ctDCS Electric Field Distribution
Figure 4 shows an example of the E amplitude distribution on an axial slice passing through the cerebellum (2nd column) and on the cerebellar surface (3rd column) for the model Roberta. The values of the color map are normalized with respect to the maximum of the E amplitude in the cerebellum.
Figure 4. Axial section across the cerebellum (2nd column) of the E amplitude distribution for Roberta. The first column on the left shows the plane where the section was calculated. The third column shows the sagittal view of the E amplitude distribution over the cerebellar surface. The colored scale on the right is normalized with respect to the maximum of the E amplitude in the cerebellum.
The distributions clearly show that the strongest electric field is induced mainly near the active electrode in the posterior lobe of the cerebellum, with some spread toward the anterior parts.
To better evaluate the levels of E amplitude, Figure 5 shows the descriptive statistic, in terms of minimum, maximum, 25th, 50th and 75th percentiles of the E distribution induced over the cerebellum and other brain tissues for each model. The strongest electric field occurred in the cerebellum, with both peak and median levels showing a decreasing trend with age: the younger the child, the higher are the field levels induced in the cerebellum. The decrease with respect to the same values found in Roberta (i.e., the youngest child) ranged from 13.1% in Thelonious to 63.4% in Eartha for peak levels and from 23% in Thelonious to 55.6% in Eartha for median levels.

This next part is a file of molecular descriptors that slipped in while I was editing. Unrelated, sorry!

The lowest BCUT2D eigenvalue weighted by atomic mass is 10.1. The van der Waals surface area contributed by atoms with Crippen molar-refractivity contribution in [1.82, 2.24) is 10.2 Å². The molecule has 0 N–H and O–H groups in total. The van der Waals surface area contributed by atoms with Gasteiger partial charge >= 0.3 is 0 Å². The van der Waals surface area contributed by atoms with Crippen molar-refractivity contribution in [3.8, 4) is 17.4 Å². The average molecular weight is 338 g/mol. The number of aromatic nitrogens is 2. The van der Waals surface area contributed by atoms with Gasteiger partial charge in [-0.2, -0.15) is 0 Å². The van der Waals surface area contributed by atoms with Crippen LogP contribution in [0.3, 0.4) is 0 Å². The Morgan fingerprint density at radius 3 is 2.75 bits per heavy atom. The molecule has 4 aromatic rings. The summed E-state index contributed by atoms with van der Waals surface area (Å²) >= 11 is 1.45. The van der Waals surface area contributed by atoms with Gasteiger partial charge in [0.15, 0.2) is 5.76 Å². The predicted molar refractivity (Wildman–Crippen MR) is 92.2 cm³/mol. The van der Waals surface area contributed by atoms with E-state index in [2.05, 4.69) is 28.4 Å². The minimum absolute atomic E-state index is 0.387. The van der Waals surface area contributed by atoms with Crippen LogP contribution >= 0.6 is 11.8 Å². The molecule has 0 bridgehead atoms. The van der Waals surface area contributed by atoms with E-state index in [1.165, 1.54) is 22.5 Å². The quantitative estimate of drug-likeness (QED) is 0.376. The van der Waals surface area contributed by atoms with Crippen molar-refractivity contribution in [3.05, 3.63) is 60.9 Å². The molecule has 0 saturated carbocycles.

Figure 5. Descriptive statistic of E amplitude over cerebellum and close brain tissues of the four children models. The boxes indicate the interquartile range (25th–75th), red point the median (or 50th) value and the whiskers the minimum and maximum (or 99th) values.
Besides the cerebellum, the electric field spreads toward other brain regions, in particular the occipital cortex and the medulla, with a minimum contraction of the peak respect to the value found in the cerebellum of about 13.7% and 6.7%, respectively, for the Roberta model. Interestingly, that peak decrease is much higher in the oldest models (i.e., Dizzy and Eartha) with a decreasing percentage of about 30–40%, but is maximum in the medulla of the 6-year old model (Thelonious), where it reaches up to 54%. The spread towards the occipital cortex and the medulla was also quantified as the percentage of volume of these structures where the amplitude of E is greater than 70% of the peak of E found in the cerebellum. It was found lower than the 1% in both tissues and in all the models, but Roberta, where it results in a maximum of 2% in the occipital cortex and reaches up to the 5% in the medulla.
The median levels over all the other brainstem and deep brain regions and across all the four child models stay under 1 V/m.
To better compute the spread within the cerebellum, Table 4 summarizes the percentage of volume of the cerebellum of each model, with an E amplitude higher than the 50% and 70% of its peak. Among the different models, Eartha shows a more widespread E amplitude distribution in the cerebellum, whereas Thelonious is characterized by the minimum spread of the distribution (around the half compared to Eartha) for both the metrics evaluated. An almost comparable spread in the distributions of Roberta and Dizzy within the cerebellum was found.
Table 4. Percentage volume of the cerebellum with an E amplitude higher than the 50% and 70% of peak of each model.